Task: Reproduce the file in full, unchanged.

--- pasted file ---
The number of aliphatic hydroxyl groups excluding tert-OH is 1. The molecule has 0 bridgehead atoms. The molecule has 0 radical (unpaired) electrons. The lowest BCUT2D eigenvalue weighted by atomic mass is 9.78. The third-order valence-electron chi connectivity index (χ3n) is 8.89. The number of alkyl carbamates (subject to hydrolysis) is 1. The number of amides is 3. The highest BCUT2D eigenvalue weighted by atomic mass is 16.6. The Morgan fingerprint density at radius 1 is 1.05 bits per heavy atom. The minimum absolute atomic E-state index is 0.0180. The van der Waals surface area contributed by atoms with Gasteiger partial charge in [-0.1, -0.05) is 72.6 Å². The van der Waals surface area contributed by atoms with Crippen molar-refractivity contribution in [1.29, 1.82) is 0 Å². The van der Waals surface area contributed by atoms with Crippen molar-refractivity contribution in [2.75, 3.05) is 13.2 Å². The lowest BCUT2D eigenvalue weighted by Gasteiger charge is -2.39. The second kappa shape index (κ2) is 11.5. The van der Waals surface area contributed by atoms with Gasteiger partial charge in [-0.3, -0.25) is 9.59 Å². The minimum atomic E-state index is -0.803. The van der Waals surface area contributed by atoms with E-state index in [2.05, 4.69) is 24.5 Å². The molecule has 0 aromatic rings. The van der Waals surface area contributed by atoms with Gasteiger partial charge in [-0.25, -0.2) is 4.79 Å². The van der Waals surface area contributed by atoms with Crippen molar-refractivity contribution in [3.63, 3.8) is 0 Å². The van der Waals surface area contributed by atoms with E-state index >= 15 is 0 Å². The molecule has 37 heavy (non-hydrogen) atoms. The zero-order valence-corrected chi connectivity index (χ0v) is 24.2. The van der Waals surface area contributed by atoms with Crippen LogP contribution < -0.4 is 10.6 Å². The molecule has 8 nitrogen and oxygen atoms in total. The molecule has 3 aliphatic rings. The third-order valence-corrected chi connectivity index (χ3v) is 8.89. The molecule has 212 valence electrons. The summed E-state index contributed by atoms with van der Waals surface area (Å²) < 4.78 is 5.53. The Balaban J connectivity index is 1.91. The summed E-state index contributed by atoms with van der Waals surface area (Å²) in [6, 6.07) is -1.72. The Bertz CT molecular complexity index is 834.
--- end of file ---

The number of aliphatic hydroxyl groups excluding tert-OH is 1. The molecule has 0 bridgehead atoms. The molecule has 0 radical (unpaired) electrons. The lowest BCUT2D eigenvalue weighted by atomic mass is 9.78. The third-order valence-electron chi connectivity index (χ3n) is 8.89. The number of alkyl carbamates (subject to hydrolysis) is 1. The number of amides is 3. The highest BCUT2D eigenvalue weighted by atomic mass is 16.6. The Morgan fingerprint density at radius 1 is 1.05 bits per heavy atom. The minimum absolute atomic E-state index is 0.0180. The van der Waals surface area contributed by atoms with Gasteiger partial charge in [-0.1, -0.05) is 72.6 Å². The van der Waals surface area contributed by atoms with Crippen molar-refractivity contribution in [1.29, 1.82) is 0 Å². The van der Waals surface area contributed by atoms with Crippen molar-refractivity contribution in [2.75, 3.05) is 13.2 Å². The lowest BCUT2D eigenvalue weighted by Gasteiger charge is -2.39. The second kappa shape index (κ2) is 11.5. The van der Waals surface area contributed by atoms with Gasteiger partial charge in [-0.3, -0.25) is 9.59 Å². The minimum atomic E-state index is -0.803. The van der Waals surface area contributed by atoms with E-state index in [2.05, 4.69) is 24.5 Å². The molecule has 0 aromatic rings. The van der Waals surface area contributed by atoms with Gasteiger partial charge in [-0.25, -0.2) is 4.79 Å². The van der Waals surface area contributed by atoms with Crippen molar-refractivity contribution in [3.63, 3.8) is 0 Å². The van der Waals surface area contributed by atoms with E-state index >= 15 is 0 Å². The molecule has 37 heavy (non-hydrogen) atoms. The zero-order valence-corrected chi connectivity index (χ0v) is 24.2. The van der Waals surface area contributed by atoms with Crippen LogP contribution < -0.4 is 10.6 Å². The molecule has 8 nitrogen and oxygen atoms in total. The molecule has 3 aliphatic rings. The third-order valence-corrected chi connectivity index (χ3v) is 8.89. The molecule has 212 valence electrons. The summed E-state index contributed by atoms with van der Waals surface area (Å²) < 4.78 is 5.53. The Balaban J connectivity index is 1.91. The summed E-state index contributed by atoms with van der Waals surface area (Å²) in [6, 6.07) is -1.72. The Bertz CT molecular complexity index is 834.